Local physiotherapist Diana Wilson, of Physio on the River, certainly thinks so as she has just launched a subscription service offering seven hours of live fitness classes per week plus access to an archive of over 150 hours of online sessions.

"Our aim is to make it as accessible as possible." she says "So we've priced it really competitively -  just £24 per month, a fraction of the price of many gym memberships."

What's on offer?

Beginner and intermediate classes in:



Strength & Conditioning

Love to Move (a programme especially for the elderly)

10 minute Stretch classes - ideal for the over 50s

Coming soon

Tai chi

How to claim your free

Bugle fitness sessions

Bugle readers can get the chance of a two week try before you buy offer if you respond by using the code Bugle when you click the button below. Bugle readers who take out a year's subscription before February 14 can also get a 20% discount on the annual sub.

Click here to find out more

The Old Ticket Office

The Terrace, Barnes

SW13 0NP

020 8876 5690


Music Festival now planned for May

With the prospect of  everybody in the government's eight high risk groups having been vaccinated by the end of April, the Barnes Music Festival is hoping that public performances will once again be possible and have re-scheduled their event from March to the end of May.


It will be a much needed array of treats, including an opening concert which will be an homage to Barnes' most famous composer Gustav Holst with a performance of Savitri, his mystical opera which combines western and Indian music and dance.


There will be Shakespeare-inspired events, stories of musicians and theatrical events - including festival patron Gyles Brandreth presenting an evening of Theatrical and Musical Anecdotes. Internationally renowned pianist Pierre-Laurent Aimard will perform Bach's Well Tempered Clavier and some of the world’s best chamber musicians will present exciting theatre-inspired performances. Guitarist Marc Jean-Bernard returns with a Recital Lecture ‘From Greek Drama to Modernity’, the Chapel Choir of King’s College, London will perform again their enchanting and candlelit Rachmaninoff Vespers and Martin Neary will conduct his English Chamber Singers in a programme of Bach and Purcell. 

The Festival team will  be searching for next year’s Barnes Young Musician of the Year and will run a new original School programme alongside a family matinée of Roald Dahl’s ‘Revolting Rhymes and Marvellous Music'.

The full programme will be published this month and the brochure will be distributed across Barnes in March when tickets will be going on sale.
For all the details of this packed and exciting programme go


Want to be like Common people?

our beautiful open spaces have been our playgrounds and our solace through three lockdowns and a year of social distancing, and throughout all that time the most beautiful space of all - Barnes Common - has been ably looked after by The Friends of Barnes Common.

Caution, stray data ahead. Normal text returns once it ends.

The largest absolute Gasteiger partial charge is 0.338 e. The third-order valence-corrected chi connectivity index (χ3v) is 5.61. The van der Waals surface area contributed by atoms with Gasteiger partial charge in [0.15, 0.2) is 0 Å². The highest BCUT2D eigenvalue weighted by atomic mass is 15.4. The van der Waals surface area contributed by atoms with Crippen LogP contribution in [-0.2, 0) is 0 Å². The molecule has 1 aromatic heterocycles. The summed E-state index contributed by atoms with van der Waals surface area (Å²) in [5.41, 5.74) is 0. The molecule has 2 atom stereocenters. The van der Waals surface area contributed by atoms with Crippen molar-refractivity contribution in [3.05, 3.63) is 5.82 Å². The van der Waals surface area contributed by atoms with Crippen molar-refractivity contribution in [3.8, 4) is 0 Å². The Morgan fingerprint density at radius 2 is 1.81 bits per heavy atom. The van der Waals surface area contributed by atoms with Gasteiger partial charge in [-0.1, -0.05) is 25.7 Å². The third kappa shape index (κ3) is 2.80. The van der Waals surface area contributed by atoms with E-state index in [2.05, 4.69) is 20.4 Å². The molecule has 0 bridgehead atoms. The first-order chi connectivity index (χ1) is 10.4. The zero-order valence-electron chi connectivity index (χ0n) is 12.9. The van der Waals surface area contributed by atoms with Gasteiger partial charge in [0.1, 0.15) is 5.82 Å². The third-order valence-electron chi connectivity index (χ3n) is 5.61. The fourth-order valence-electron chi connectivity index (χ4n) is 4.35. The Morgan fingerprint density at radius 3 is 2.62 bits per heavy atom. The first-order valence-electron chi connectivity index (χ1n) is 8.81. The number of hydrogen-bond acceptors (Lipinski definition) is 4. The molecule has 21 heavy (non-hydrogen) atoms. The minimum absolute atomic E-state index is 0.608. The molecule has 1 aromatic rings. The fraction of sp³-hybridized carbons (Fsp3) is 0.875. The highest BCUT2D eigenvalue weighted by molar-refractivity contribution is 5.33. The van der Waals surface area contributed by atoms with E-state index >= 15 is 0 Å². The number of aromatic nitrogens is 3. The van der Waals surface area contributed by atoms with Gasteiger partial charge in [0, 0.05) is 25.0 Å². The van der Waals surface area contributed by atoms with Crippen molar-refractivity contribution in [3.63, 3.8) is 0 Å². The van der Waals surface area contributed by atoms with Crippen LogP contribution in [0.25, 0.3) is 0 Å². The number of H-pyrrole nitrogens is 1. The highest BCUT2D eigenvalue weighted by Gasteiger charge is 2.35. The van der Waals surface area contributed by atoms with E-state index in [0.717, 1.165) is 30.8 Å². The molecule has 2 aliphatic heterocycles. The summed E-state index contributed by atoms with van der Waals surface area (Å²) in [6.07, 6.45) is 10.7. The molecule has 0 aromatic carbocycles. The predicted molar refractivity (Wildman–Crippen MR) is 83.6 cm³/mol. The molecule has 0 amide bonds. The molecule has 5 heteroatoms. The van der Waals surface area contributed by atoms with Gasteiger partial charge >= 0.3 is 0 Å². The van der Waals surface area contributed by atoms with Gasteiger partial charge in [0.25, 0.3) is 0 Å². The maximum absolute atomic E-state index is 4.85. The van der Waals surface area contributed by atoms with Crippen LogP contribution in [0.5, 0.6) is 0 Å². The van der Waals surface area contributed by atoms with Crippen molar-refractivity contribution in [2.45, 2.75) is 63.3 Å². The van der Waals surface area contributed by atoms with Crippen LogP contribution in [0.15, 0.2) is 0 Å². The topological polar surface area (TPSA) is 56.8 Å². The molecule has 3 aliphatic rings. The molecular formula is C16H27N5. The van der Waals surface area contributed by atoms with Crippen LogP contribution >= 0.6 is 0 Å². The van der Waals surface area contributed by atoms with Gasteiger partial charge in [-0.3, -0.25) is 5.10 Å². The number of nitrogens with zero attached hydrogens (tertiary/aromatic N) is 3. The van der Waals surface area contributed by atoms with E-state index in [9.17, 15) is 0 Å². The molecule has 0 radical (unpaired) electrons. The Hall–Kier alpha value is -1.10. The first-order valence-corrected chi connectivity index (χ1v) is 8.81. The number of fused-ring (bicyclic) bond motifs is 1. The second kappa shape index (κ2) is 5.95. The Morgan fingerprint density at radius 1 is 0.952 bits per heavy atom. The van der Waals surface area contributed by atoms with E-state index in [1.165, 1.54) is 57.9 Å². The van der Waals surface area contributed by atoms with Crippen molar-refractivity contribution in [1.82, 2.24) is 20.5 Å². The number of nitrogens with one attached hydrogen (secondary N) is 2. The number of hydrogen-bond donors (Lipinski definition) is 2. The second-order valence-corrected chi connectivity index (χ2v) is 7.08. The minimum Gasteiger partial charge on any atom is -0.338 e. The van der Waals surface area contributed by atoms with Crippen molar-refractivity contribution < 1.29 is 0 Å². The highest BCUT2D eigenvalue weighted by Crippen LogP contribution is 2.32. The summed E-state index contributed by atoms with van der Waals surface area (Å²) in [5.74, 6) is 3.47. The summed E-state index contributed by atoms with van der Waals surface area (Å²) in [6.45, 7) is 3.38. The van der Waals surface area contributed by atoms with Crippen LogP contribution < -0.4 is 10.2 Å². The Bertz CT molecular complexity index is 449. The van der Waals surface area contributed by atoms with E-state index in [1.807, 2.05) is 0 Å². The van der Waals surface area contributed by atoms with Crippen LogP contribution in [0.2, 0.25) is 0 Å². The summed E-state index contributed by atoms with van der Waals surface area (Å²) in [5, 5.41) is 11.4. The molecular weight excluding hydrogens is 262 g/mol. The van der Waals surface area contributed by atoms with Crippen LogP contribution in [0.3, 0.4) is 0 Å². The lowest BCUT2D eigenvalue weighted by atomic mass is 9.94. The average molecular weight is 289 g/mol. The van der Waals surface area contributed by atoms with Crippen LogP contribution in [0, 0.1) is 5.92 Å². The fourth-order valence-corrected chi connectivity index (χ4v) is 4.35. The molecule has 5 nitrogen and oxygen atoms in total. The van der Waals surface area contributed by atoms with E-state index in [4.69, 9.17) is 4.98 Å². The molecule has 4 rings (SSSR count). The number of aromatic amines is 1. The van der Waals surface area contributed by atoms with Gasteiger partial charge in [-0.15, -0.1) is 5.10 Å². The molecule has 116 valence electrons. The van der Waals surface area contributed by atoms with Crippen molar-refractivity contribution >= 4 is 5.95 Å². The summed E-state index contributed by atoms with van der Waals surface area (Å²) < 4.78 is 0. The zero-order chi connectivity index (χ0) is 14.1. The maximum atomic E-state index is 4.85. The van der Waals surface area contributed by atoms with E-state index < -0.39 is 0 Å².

This hugely enterprising group of people have grown from a small voluntary organisation to a professional team that now manages the land on behalf of Richmond Council. 


Volunteers together with council contractors work tirelessly to keep the land free of litter and fallen trees and the FoBC organise a huge number of community events from a children's education programme to special wildlife and history walks across the Common.


Membership of the FoBC is completely free and there is no obligation to volunteer, you can simply turn up and enjoy many of their wonderful events.

To find out more go to their website.


The pie's the limit

About this time every year we would, as sure as sausages are sausages, be writing about the winner of the Red Lion's esteemed annual Sausage Roll Off in which chefs across the nation compete for the honour of producing the fairest sausage roll in the land.


This month we can't report on what delicious, or otherwise, combination of ingredients were put in front of the judges, but we can share the heart-warming tale of how a RollOff win inspired a chef to set up his own pie business.


Chef Chris Brumby won the Roll Off seven years ago, and now he is the proprietor of  MyPie a business that serves award-winning pies from a fleet of vintage vans across London and the surrounding areas. In lockdown like many businesses he has diversified into selling pies direct to the public. He's even selling sausage rolls, the humble comestible that started his path to a business empire. Now there's a nice good news story in these gloomy times.


Making an exhibition of himself, local artist launches a mini Barnes gallery

Local specialist bookbinder Mark Cockram has created what he thinks might be the smallest exhibition space in the world.


Mark teaches bookbinding and creates exclusive art bindings from his Studio 5 Bookarts space in the mews behind Making Waves on Church Road.


He's held in huge regard in both the publishing and bookbinding worlds and each year the Booker prize commission him to create specialist bindings for one of the shortlisted novels.